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Charles Young

BizTalk 2004's XLANG/s language is syntactically reminiscent of C#, and it is natural to assume that it exhibits similar features. In fact, XLANG/s is very different to C#, providing specific support for process flow, whilst offering only a rudimentary set of features for expressing business logic.

It is not really necessary for developers to know the main constructs of XLANG/s because these are produced as a result of drawing orchestration diagrams in Visual Studio .NET. It is unlikely that many developers will wish to create orchestrations by writing XLANG/s directly in an .odx file, though this can be done if wished. Several of the orchestration shapes relate directly to XLANG/s constructs. For example, a ConstructMessage shape generates a 'construct' statement. Others output 'if' and 'while' statements or generate calls to pre-defined functions. From a practical viewpoint, it is, however, important to understand the syntactic differences between C# and XLANG/s when writing expressions.

At the time of writing (March 2004), [April 2004 - some further documentation has now been published in the April 2004 refresh, including lists of operators and reserverd words] there is no public documentation for XLANG/s. Hence this document comes with a health warning. It is written in good faith as a result of observation and trial & error. There is no guarantee made in regard to its accuracy or completeness. I have not documented a comparison with every feature of C#, as it is fairly obvious that many features do not apply to orchestrations. For example, you cannot declare your own classes or structs within XLANG/s, and therefore you cannot overload operators or create virtual methods. I have concentrated, instead, on those features that you might expect to be able to use within expressions and message assignment shapes.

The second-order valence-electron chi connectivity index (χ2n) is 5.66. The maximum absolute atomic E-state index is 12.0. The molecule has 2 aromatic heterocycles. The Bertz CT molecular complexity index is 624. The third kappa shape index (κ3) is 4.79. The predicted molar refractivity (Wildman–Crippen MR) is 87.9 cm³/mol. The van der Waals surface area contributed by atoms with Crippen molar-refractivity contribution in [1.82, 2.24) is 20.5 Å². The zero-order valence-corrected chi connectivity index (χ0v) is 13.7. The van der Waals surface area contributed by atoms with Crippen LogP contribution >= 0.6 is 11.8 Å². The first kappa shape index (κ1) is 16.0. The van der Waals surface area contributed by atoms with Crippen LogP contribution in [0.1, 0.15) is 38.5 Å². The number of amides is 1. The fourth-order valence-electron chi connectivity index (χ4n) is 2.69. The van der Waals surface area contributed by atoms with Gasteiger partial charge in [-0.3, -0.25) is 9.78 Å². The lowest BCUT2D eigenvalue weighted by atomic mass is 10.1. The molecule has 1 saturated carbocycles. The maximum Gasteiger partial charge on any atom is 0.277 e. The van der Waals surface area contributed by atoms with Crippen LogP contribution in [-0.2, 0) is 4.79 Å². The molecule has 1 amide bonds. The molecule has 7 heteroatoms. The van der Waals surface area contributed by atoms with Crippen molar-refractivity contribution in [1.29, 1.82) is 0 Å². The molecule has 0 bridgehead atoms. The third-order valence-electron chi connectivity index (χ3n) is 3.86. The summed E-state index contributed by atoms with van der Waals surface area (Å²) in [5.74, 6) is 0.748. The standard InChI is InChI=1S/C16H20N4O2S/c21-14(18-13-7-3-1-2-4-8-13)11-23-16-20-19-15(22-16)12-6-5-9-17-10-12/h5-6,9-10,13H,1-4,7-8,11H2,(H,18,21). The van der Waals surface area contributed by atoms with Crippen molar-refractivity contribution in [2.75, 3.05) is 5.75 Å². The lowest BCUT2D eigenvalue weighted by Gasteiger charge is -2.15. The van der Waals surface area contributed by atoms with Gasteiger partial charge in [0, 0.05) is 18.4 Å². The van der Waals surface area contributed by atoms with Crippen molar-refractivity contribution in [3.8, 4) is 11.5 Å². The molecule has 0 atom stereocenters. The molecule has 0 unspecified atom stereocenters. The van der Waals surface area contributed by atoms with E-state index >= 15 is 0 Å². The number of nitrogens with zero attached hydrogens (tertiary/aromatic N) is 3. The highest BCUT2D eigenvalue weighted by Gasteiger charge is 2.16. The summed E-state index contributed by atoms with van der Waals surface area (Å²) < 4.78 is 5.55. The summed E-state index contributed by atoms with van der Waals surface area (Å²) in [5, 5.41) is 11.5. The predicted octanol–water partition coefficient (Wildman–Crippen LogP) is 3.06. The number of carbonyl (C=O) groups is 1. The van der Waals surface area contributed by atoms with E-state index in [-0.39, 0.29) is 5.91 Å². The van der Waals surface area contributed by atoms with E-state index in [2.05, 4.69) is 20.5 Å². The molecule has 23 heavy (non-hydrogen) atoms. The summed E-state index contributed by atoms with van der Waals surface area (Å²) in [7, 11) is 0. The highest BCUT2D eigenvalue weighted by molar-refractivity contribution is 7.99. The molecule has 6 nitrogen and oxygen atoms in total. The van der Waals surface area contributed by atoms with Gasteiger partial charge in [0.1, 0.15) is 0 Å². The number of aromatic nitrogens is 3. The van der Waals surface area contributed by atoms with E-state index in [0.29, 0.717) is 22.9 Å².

Primitive data types

XLANG/s treats the .NET built-in types (Int32, String, etc.) as traditional primitives, and does not allow type members to be invoked. You cannot, for example, use the .NET string class to perform string manipulation. In some cases, there are alternatives. For example, the StringBuilder class has a Replace() method which you can use instead of myString.Replace(). There is no very obvious reason for this restriction, and it seems a little strange when you consider that XLANG/s does not provide aliases for its 'primitives', but uses the fully qualified .NET types names (e.g., System.Int32). The list of data types presented in the Orchestration View window when creating variables includes UI 'aliases' for all the XLANG/s 'primitives, and also includes 'datetime (System.Datetime) and 'timespan' (System.Timespan). These last two types are not 'primitives' and therefore you can invoke their methods and properties.


XLANG/s has only the most minimal support for arrays. You can declare array variables directly within XLANG/s, although there is no support for this within the Orchestration Designer (you have to edit the .odx file directly). You cannot, however, initialise an array directly within XLANG/s. The only use for array variables I have found so far is in conjunction with 'ref' and 'out' array method parameters. In this case, after calling the method, you can then use the [ ] operator to index into the array in the normal way.

In addition, there is no support for C# 'indexers' with their array-like behaviour. When using an object that supports indexers, you must use some alternative mechanism. For example, calling SelectNodes() on an XML element returns a XmlNodeList object. You cannot index into this collection using square parenthesis. You must, instead, use the ItemOf property which is designated as the C# indexer.

'using' directive